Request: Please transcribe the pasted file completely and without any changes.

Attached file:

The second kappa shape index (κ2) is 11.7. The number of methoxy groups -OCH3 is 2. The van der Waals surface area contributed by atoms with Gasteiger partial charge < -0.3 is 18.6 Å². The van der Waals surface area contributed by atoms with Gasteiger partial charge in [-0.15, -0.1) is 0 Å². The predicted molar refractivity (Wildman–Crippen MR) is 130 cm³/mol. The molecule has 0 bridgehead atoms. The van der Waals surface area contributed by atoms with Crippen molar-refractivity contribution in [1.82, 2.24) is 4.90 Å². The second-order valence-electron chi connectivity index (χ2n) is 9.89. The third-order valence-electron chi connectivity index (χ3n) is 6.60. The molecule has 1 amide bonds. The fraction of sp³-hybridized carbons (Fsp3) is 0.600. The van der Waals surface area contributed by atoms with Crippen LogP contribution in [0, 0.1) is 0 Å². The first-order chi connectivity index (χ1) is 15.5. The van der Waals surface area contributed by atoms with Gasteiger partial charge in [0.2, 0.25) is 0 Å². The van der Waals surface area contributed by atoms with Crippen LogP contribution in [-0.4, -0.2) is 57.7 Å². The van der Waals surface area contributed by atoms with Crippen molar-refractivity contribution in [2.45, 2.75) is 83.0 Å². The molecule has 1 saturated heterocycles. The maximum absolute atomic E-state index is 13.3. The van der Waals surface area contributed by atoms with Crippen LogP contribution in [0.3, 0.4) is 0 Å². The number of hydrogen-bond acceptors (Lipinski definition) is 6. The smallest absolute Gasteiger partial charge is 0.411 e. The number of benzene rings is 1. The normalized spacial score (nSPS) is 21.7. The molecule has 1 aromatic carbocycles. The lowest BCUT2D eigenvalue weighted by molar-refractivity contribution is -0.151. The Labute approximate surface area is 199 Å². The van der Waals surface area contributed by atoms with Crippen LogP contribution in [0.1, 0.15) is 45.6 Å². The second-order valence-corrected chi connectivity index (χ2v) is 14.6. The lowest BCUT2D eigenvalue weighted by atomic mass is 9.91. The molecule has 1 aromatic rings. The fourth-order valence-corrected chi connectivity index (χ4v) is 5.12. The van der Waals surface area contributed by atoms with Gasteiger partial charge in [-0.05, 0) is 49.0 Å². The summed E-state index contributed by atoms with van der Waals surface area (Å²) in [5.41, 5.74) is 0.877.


The second kappa shape index (κ2) is 11.7. The number of methoxy groups -OCH3 is 2. The van der Waals surface area contributed by atoms with Gasteiger partial charge < -0.3 is 18.6 Å². The van der Waals surface area contributed by atoms with Gasteiger partial charge in [-0.15, -0.1) is 0 Å². The predicted molar refractivity (Wildman–Crippen MR) is 130 cm³/mol. The molecule has 0 bridgehead atoms. The van der Waals surface area contributed by atoms with Crippen molar-refractivity contribution in [1.82, 2.24) is 4.90 Å². The second-order valence-electron chi connectivity index (χ2n) is 9.89. The third-order valence-electron chi connectivity index (χ3n) is 6.60. The molecule has 1 amide bonds. The fraction of sp³-hybridized carbons (Fsp3) is 0.600. The van der Waals surface area contributed by atoms with Crippen LogP contribution in [0, 0.1) is 0 Å². The first-order chi connectivity index (χ1) is 15.5. The van der Waals surface area contributed by atoms with Gasteiger partial charge in [0.2, 0.25) is 0 Å². The van der Waals surface area contributed by atoms with Crippen LogP contribution in [-0.4, -0.2) is 57.7 Å². The van der Waals surface area contributed by atoms with Crippen molar-refractivity contribution in [2.45, 2.75) is 83.0 Å². The molecule has 1 saturated heterocycles. The maximum absolute atomic E-state index is 13.3. The van der Waals surface area contributed by atoms with Crippen LogP contribution in [0.3, 0.4) is 0 Å². The number of hydrogen-bond acceptors (Lipinski definition) is 6. The smallest absolute Gasteiger partial charge is 0.411 e. The number of benzene rings is 1. The normalized spacial score (nSPS) is 21.7. The molecule has 1 aromatic carbocycles. The lowest BCUT2D eigenvalue weighted by molar-refractivity contribution is -0.151. The Labute approximate surface area is 199 Å². The van der Waals surface area contributed by atoms with Crippen LogP contribution in [0.1, 0.15) is 45.6 Å². The second-order valence-corrected chi connectivity index (χ2v) is 14.6. The lowest BCUT2D eigenvalue weighted by atomic mass is 9.91. The molecule has 1 aromatic rings. The fourth-order valence-corrected chi connectivity index (χ4v) is 5.12. The van der Waals surface area contributed by atoms with Gasteiger partial charge in [-0.05, 0) is 49.0 Å². The summed E-state index contributed by atoms with van der Waals surface area (Å²) in [5.41, 5.74) is 0.877.